Solomon's Seal Tea/ Dungllae Tea 둥굴레차
We all know the soulful comfort of an herbal tea, especially when temperatures quickly drop. The esteemed gentle herb Solomon’s Seal makes a wonderful tea that can benefit respiratory health, muscular-skeletal fitness, and feminine support, among other benefits.
How To Prepare Solomon's Seal Tea
Cultures worldwide have sipped this herbal tea, or infused it into water tonics, for thousands of years. Two ways to prepare your tea are to use the dried root, or to infuse a prepared tincture into your favorite herbal tea.
Using ground organic dried Solomon’s Seal root
Place ½ teaspoon into 8-12 ounces of pre-boiled water. Let set while the kernels puff up and sink. Sip slowly and thoughtfully as a hot tea. You can even chew on the soft nuggets. For a cold tea simply let sit in refrigerator overnight. Taste: mild, slightly nutty and sweet. Solomon’s Seal tea made from ground dried root is especially beneficial for respiratory health because of its demulcent/mucilaginous qualities.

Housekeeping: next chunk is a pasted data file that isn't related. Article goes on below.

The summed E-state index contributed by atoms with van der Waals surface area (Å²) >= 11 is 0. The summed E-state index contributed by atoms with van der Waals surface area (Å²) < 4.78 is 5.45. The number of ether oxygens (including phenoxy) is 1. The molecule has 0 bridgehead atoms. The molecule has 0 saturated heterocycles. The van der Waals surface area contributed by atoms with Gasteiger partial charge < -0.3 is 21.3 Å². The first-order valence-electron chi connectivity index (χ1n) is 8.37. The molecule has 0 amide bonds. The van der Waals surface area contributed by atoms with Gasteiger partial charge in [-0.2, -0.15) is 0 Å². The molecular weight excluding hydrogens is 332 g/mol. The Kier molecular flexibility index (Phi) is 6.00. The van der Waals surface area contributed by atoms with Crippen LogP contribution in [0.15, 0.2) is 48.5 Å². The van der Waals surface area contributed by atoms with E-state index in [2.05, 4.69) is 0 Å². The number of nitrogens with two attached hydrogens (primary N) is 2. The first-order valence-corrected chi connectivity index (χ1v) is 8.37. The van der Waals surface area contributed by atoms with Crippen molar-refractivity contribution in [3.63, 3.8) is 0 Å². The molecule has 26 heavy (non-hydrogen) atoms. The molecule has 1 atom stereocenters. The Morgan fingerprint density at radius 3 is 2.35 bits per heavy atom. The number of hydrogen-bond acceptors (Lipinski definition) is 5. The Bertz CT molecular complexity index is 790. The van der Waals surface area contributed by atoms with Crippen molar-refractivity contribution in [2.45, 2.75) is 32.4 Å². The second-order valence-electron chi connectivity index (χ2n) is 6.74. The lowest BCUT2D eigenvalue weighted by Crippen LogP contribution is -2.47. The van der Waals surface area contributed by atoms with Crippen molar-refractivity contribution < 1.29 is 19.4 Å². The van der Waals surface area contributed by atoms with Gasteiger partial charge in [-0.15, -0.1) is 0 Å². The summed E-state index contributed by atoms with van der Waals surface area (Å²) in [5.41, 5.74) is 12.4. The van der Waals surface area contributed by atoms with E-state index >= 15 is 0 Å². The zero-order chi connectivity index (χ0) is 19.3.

- Using Solomon’s Seal tincture
Place 7-15 Solomon’s Seal tincture drops into your favorite cup of herbal tea. Sip and enjoy (either hot or cold). Taste: Your tea will retain its herbal flavor and still provide the excellent benefits of the tincture.
- Availability & Cost: Organic Solomon’s Seal root is expensive if one is to consider grinding it for tea. The problem is finding a trustworthy organic source on the Internet (we should know!). For this reason, using a concentrated tincture is probably most cost-effective and more diverse.
- Therapeutic Benefits: for best mucilaginous qualities use ground root; the tincture provides broader benefits as discussed in this article.
- Frequency of Use: up to 3 cups per day (you may pee a little bit more, however!)
Special Note: Do not use a Solomon’s Seal tincture made with a glycerin base, not alcohol. Reason? The medicinal benefits can only be extracted with alcohol. (Here is a good article to understand why) Additionally, use extreme caution if using Solomon’s Seal root or teas derived in Asia, including Korea, even if claimed organic. Unfortunately, there is corruption in certifications of organically grown herbs in China, and teas are known to have extensive powdered fillers added to the blend.